As is the case with certain amusement park rides, pregnant women are well advised to avoid "Inside," the latest example of over-the-top French cinematic horror.
This claustrophobic shocker co-directed by Julien Maury and Alexandre Bustillo (both surely destined for Hollywood careers) would certainly do well here with the "Saw" crowd were it not for those pesky subtitles. Recently showcased at Lincoln Center's "Film Comment Selects" series, "Inside" is set to be released this year on DVD.
Running a compact 83 minutes, the simple story line centers on Sarah (Alysson Paradis), a pregnant young woman spending Christmas Eve alone with her cat before going to the hospital the next day for a cesarean section. Having lost her husband in a car crash several months earlier -- the film helpfully shows us repeated images of the fetus being bounced around the walls of her womb -- Sarah turns down the offers of company from her mother and solicitous boss.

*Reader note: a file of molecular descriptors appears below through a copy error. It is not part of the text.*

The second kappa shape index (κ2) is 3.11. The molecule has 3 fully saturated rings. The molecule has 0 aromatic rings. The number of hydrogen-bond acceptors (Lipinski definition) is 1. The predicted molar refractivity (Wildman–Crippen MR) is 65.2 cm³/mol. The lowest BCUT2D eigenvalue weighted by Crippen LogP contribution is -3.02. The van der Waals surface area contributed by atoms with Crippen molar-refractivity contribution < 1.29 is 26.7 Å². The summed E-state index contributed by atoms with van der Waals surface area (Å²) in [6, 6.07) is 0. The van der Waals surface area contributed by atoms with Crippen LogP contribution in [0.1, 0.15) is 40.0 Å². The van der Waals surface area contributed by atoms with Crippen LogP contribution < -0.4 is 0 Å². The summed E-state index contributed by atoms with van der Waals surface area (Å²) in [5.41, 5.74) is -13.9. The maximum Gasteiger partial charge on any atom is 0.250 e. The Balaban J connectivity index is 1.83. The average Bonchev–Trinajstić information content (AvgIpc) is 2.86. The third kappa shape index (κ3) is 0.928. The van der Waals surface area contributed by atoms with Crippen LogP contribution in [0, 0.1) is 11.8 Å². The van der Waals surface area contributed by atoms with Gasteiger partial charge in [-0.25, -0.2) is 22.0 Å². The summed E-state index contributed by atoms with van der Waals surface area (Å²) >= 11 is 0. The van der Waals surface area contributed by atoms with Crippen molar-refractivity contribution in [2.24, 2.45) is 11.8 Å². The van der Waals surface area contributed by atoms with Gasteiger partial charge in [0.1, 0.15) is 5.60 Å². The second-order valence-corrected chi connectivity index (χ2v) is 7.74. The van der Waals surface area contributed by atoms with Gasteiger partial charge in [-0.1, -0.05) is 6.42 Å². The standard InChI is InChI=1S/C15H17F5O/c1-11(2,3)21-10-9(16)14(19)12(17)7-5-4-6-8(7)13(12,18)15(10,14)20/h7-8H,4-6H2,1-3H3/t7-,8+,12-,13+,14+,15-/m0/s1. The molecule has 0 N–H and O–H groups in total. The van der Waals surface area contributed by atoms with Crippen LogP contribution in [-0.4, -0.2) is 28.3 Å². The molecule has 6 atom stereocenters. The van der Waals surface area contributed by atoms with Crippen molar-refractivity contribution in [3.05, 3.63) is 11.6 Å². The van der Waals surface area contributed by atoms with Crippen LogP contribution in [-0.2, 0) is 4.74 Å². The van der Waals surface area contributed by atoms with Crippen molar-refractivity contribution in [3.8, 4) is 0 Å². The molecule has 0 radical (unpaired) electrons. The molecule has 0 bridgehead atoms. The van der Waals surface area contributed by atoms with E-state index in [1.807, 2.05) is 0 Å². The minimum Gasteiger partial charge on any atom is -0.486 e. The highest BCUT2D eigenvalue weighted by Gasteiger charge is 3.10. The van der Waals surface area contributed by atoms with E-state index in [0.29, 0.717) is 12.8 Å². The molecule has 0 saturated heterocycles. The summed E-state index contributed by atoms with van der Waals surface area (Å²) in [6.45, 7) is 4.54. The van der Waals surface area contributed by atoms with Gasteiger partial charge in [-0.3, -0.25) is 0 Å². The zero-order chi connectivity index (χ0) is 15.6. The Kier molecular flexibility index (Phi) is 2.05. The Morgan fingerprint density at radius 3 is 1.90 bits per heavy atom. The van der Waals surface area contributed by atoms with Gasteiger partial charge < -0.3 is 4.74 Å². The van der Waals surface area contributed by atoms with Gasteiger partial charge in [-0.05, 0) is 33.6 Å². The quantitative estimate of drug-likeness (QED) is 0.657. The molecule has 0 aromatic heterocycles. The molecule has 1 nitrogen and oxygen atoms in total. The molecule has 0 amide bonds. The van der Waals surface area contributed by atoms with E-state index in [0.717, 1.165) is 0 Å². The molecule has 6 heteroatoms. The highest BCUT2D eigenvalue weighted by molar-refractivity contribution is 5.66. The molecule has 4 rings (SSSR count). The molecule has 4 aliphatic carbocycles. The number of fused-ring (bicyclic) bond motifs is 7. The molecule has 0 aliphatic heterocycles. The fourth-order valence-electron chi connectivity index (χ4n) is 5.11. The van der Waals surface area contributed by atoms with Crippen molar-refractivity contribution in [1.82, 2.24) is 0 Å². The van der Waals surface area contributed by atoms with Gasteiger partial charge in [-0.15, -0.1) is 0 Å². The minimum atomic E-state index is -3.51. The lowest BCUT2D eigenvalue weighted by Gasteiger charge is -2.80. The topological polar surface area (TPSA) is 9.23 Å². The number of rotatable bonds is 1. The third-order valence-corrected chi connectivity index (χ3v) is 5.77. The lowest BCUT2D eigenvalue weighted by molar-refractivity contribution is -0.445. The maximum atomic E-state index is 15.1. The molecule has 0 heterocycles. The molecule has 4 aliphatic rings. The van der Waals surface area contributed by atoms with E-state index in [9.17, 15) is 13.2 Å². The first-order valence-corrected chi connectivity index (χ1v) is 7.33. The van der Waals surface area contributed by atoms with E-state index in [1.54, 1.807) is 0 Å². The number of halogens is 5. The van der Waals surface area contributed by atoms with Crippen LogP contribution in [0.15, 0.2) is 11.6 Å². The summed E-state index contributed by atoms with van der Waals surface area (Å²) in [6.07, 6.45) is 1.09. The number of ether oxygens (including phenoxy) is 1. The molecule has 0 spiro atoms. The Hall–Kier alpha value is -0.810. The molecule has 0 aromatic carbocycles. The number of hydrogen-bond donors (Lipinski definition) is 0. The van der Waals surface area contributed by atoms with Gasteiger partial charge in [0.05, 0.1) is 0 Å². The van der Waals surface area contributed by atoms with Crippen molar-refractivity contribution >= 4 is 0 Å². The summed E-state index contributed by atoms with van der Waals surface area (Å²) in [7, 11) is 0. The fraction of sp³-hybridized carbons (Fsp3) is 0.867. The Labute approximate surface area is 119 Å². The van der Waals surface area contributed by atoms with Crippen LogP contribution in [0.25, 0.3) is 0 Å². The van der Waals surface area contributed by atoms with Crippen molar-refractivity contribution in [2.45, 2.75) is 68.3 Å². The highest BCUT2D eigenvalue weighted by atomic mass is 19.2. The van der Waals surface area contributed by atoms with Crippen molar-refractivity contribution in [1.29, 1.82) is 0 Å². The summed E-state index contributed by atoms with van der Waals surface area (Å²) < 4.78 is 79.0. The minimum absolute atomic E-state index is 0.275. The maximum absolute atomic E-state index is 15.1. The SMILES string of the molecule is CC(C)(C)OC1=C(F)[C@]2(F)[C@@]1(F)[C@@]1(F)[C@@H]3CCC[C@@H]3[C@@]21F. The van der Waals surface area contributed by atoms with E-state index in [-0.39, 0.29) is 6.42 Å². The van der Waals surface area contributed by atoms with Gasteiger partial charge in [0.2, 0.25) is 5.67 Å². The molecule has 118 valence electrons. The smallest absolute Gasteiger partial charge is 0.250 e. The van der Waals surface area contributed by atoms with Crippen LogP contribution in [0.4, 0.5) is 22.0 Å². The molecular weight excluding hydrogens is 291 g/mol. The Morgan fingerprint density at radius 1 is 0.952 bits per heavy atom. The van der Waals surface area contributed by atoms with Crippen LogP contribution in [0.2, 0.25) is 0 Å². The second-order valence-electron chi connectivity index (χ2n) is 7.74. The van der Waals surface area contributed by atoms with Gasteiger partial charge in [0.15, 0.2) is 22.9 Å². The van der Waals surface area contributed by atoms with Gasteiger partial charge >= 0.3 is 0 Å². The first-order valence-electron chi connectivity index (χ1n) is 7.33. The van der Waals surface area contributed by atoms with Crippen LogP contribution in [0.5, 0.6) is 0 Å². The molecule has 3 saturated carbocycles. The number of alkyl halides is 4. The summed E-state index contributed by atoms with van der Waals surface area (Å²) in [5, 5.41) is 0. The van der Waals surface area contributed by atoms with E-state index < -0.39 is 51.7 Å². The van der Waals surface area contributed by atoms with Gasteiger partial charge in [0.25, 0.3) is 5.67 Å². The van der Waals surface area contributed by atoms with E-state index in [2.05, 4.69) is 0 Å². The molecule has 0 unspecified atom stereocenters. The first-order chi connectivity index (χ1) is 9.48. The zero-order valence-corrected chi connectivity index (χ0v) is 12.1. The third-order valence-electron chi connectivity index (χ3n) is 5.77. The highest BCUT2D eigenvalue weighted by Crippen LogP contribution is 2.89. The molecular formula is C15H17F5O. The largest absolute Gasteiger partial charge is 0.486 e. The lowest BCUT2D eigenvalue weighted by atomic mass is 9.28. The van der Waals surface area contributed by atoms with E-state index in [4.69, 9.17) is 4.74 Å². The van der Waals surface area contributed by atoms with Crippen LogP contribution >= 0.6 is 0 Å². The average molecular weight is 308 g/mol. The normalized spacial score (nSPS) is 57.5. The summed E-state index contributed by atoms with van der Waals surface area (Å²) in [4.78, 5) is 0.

That turns out to be a mistake, as her home is soon invaded by a mysterious figure (Beatrice Dalle) identified in the credits only as "the woman," who is determined to perform a premature and rather cruder version of the operation in order to get the baby for herself. A lengthy cat-and-mouse game follows, with the intruder -- armed with such weapons as a nasty pair of scissors and knitting needles -- proceeding to terrify Sarah even while dispatching several visitors, including a pair of hapless cops, who attempt to intervene.
The filmmakers pile on the gore in relentless fashion, no doubt exhausting the French supply of whatever substance passes for blood these days. It would all be laughable if it wasn't also so damn effective, with the expert photography and editing providing a nonstop barrage of visceral shocks.
Sadistically tapping into elemental female fears, "Inside" is strictly for those who like their horror on the extreme side.